Borrell benchmarks 2010

Borrell Associates released its annual media benchmarking report this week and there are three big stories to report, one that we would consider good news, the others not so much. The report is an annual broad study of the local online advertising marketplace and one that reveals trends that media companies need in order to make good strategic and tactical decisions for the coming year.

THE THREE BIG STORIES

pureplays remain at 48%The slice of land held by the “pureplays” has stopped growing. For the past ten years, we’ve watched the pureplays’ slice of the revenue pie locally grow and, like Pacman, devour everything in its path. For the third year in-a-row, the share of revenue going to pureplays has stayed the same. In terms of actual dollars, it grew, because the overall pie grew, but this is an important stemming of the tide for local media companies, because their efforts appear to have stopped the growth of their biggest competition, pureplay Web companies like Google, Yahoo, Groupon, etc.

These Internet companies, which grew share of local online ad dollars from zero to 48% between 2000 and 2008, have hit a wall. Some have folded, others continue to grow, and the biggest have formed partnerships with local newspapers, TV, radio and directories.

Content is king, but not the content most people think. As we say here at AR&D, advertising is content in the Media 2.0 world, and that is born out by this report. According to the Borrell report, the Top 5 local online companies derive all their content from their own advertisers. In fact, half of the top 20 are all-advertising sites.

In 44 of more than 200 markets we track, Groupon or Autotrader.com generates more revenue than the largest local newspaper, TV or radio station online operation in that market. It is a startling revelation considering the fact that Groupon did not have a dime of revenue two years ago. This year, about two dozen of its local operations will generate more than $10 million each. Craigslist, meanwhile, generated about $20 million from its site in New York and about $1.6 million each in Phoenix and Houston. Autotrader.com will bring in more than $10 million per site in more than two dozen cities.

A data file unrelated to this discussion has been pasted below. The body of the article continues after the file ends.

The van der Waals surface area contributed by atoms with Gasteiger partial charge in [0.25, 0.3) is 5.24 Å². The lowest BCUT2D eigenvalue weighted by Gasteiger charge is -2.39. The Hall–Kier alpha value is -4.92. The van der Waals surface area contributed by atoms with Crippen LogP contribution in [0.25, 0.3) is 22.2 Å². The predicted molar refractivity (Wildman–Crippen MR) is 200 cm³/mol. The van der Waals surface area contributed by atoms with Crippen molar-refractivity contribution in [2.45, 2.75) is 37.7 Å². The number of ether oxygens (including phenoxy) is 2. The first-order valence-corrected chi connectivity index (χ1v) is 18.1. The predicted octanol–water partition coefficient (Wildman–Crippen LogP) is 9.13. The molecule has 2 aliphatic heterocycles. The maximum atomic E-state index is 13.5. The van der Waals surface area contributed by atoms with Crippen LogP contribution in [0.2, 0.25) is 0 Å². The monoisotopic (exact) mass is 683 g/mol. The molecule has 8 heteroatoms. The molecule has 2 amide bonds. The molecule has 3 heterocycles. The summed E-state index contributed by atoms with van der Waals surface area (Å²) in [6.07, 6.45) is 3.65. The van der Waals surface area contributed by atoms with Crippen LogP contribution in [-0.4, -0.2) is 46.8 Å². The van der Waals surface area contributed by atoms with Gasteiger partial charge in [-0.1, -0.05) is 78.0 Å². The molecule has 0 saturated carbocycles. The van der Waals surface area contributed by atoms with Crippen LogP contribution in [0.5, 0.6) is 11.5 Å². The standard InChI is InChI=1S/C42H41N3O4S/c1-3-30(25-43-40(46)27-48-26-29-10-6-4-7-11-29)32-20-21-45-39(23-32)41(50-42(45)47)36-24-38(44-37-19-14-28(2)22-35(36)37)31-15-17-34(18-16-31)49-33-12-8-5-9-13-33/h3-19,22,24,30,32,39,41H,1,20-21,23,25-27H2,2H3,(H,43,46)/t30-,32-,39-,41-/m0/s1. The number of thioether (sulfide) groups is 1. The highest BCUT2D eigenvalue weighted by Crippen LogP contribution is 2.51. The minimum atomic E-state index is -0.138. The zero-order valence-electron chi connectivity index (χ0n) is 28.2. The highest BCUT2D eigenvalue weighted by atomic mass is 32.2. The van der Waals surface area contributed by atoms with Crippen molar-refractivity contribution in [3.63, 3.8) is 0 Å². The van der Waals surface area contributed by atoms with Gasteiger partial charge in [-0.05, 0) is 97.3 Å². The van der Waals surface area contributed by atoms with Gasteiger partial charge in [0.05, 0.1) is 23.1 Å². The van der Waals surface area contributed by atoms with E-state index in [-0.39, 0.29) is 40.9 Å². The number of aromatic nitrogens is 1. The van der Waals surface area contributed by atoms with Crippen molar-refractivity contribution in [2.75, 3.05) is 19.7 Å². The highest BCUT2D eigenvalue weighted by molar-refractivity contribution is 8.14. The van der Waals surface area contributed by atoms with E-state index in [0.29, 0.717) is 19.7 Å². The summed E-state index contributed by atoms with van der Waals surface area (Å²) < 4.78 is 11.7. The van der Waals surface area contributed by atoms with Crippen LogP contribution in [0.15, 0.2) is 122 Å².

advertising content dominates

A canyon has formed between legacy media companies that are gaining share in the digital space and those that are losing it. There seems to be no helping some local media companies, those who, for whatever reason, decide not to or are unable to dedicate resources to online efforts, placing their future in jeopardy. At this late date, the energy required to cross the canyon is significantly more than it was a few years ago, and that spells trouble for some.

The most aggressive are seeing 20 percent or more of their ad revenues coming from digital sales. In 2010 they reported double-digit and even triple-digit growth in online revenue as they continued to invest in staffing and technology. On the other side of the canyon are companies that have hamstrung their online ventures with little to no dedicated staffing, allowing the new-media venture to be directed by old-media managers. Their digital revenues remained flat or declined last year.

Overall, the report shows a healthy and blooming market, one that shows promise ahead due to mobile. Online media accounted for $13.5 billion, or 14.9 percent of all local ad spending in 2010.

We are forecasting that to grow this year by 17.8 percent as the economy rebounds and mobile media fuels greater excitement at the local level. Without mobile advertising, “local online” (basically banners and search advertising served up on Web pages) would likely be flat for the foreseeable future, signaling the maturation of what is now a 15-year-old medium and the emergence of a new one to steal the attention. By 2015, the majority of all “online” advertising will become untethered from desktops and will be delivered to mobile devices such as iPads and other tablets, smart phones, and GPS-enabled laptops.

local online forecast

By 2015, Borrell projects that newspapers will be toppled as king of the local advertising marketplace, ending a run that has lasted since anybody first started counting such data. Online will, by then, be a $24 billion dollar market, representing a 22.7 percent share of all local advertising. The Local Web has become a relentless juggernaut, and yet we understand so little about it. And for a marketplace that’s just 15 years old, we can safely predict that many more disruptions lie ahead.

The annual Borrell benchmarking study can be obtain via the Borrell Associates website.   <Link>

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